Husband and Wife Sentenced to State Prison for Running Human Trafficking Operation in Boston Area
Wife Sentenced to Six to Eight Years in State Prison; Husband Sentenced to Five to Seven Years
BOSTON – A husband and wife have been sentenced to state prison after being convicted of running a human trafficking operation in and around the Boston area, Attorney General Martha Coakley’s Office announced today.
Today, Superior Court Judge Frances McIntyre sentenced Ramona Carpio Hernandez, age 52, of East Boston, to six to eight years in state prison, with five years of probation to serve upon completion of her sentence. Judge McIntyre sentence her husband, Rafael Henriquez, age 40, also of East Boston, to five to seven years in state prison, with five years of probation to serve upon completion of his sentence.
“These lengthy state prison sentences send a clear message that the exploitation of vulnerable people will not be tolerated in our communities,” AG Coakley said. “We thank Homeland Security Investigations for their important work throughout this case. Our office will continue to work with our federal and local partners to aggressively investigate and prosecute human trafficking.”
On Feb. 21, following an eight-day trial, a Suffolk Superior Court jury found Henriquez and Hernandez guilty on the charges of Trafficking in Persons for Sexual Servitude, Being an Owner of a House of Prostitution, Deriving Support from Prostitution, and Keeping a House of Ill Fame.
“It is an honor to assist in the Attorney General’s Office’s conviction and to be a part of the first human trafficking arrests within the State of Massachusetts,” said Bruce Foucart, special agent in charge of Homeland Security Investigations Boston. “These women were brought to Massachusetts for the sole purpose of engaging in the sex trade, and it is the goal of federal, state and local law enforcement to stop organizations from making Massachusetts a place where this can happen.”
Diego Suarez, age 36, of Chelsea, was sentenced today by Judge McIntyre to three to five years in state prison, with five years of probation to serve upon completion of his sentence. Suarez was found guilty on the charges of Being an Owner of a House of Prostitution, Deriving Support from Prostitution, and Keeping a House of Ill Fame.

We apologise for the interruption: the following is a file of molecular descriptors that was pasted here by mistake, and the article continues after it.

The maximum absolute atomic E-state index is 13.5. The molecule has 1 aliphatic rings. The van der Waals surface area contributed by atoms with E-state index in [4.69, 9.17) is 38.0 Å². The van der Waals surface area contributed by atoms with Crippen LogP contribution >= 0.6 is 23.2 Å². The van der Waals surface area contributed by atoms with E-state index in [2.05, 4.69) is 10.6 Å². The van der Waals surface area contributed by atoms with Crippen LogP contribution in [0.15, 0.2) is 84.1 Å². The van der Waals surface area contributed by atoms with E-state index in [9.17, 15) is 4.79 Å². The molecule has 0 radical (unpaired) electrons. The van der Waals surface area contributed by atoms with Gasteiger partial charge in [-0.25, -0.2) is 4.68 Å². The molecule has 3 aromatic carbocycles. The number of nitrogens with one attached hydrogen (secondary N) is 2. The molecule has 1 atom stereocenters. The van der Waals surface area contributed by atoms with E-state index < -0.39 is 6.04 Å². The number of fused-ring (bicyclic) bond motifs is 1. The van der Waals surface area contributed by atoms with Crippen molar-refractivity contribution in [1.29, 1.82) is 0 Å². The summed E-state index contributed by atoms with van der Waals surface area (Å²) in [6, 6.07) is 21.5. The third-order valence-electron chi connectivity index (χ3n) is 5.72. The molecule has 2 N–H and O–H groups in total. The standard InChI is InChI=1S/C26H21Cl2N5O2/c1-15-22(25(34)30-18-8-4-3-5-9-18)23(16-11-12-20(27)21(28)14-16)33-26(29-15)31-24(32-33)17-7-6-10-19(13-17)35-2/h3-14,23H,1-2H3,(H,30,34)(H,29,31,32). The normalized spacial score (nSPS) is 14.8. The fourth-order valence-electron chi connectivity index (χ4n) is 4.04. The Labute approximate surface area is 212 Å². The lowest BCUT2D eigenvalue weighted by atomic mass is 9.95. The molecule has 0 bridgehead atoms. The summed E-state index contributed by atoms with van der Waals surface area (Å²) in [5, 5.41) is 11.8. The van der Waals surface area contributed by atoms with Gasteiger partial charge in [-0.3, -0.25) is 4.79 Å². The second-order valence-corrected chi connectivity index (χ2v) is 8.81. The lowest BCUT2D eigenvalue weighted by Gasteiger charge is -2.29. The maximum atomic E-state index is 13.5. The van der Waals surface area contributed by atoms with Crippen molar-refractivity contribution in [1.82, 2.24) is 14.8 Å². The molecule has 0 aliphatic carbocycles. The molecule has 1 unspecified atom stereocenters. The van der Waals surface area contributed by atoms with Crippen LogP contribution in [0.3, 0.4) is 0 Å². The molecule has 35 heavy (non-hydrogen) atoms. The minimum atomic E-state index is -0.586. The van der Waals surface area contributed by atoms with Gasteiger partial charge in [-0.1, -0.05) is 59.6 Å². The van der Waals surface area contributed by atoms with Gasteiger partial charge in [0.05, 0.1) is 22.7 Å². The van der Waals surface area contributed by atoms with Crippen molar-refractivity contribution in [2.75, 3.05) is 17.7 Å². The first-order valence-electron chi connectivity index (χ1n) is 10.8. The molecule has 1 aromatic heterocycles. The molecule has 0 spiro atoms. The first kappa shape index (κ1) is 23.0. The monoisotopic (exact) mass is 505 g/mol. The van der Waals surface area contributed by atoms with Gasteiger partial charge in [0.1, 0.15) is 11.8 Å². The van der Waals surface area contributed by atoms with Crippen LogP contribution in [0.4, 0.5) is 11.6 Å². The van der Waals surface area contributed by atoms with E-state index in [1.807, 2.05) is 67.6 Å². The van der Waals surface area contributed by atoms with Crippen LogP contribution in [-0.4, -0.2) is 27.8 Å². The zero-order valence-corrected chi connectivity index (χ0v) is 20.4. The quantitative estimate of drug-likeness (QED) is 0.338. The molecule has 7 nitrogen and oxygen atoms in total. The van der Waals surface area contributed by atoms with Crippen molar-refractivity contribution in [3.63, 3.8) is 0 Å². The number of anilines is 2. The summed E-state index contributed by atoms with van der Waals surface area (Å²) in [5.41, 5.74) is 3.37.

These convictions were the first made by the AG’s Office since the passage of the state human trafficking law and are believed to be the second set of convictions statewide. The AG’s Office currently has human trafficking charges pending against 11 other individuals in separate cases.
These convictions are the result of a joint, months-long investigation and subsequent grand jury investigation conducted by the Attorney General’s Office, U.S. Immigration and Customs Enforcement’s Homeland Security Investigations (HSI), and the Massachusetts State Police, working in close cooperation with the Boston Police Department, Lynn Police Department and Chelsea Police. Utilizing state-of-the art investigative techniques, investigators and prosecutors developed evidence against these individuals establishing that they were associated with a sophisticated human trafficking operation.
Investigation revealed that Hernandez and Henriquez were the leaders of this organization, running a sophisticated human trafficking operation that transported numerous women into the area, housing them in deplorable conditions for a week at a time. These women were brought to Massachusetts for the sole purpose of engaging in the sex trade and these defendants recruited the women, and enticed them to engage in sexual acts with “johns,” sometimes up to 15 times a day. The investigation also established that Suarez helped handle the daily operations of the organization, including supervising one of the primary locations where this activity took place in Chelsea.
On March 23, 2012, Henriquez and Hernandez were arrested without incident by Massachusetts State Police assigned to the Attorney General’s Office. On the same date, Suarez was arrested without incident in Chelsea. All three defendants were arraigned on March 26, 2012 and were later indicted by a Special Statewide Grand Jury on May 24, 2012.
For more information about the Attorney General’s work to combat human trafficking, please visit our website here.
The case was prosecuted by Assistant Attorney General Marina Moriarty of the AG’s Enterprise and Major Crimes Division and Assistant Attorney General Deb Bercovitch, Chief of the AG’s Human Trafficking Unit, with assistance from Paralegal Lindsay Bonda and AG Coakley’s Digital Evidence Lab. Victim Witness Advocate Nikki Antonucci of the AG’s Victim Services Division also assisted in the case. The investigation was conducted by Massachusetts State Police assigned to the Attorney General’s Office and U.S. Immigration and Customs Enforcement’s Homeland Security Investigations.
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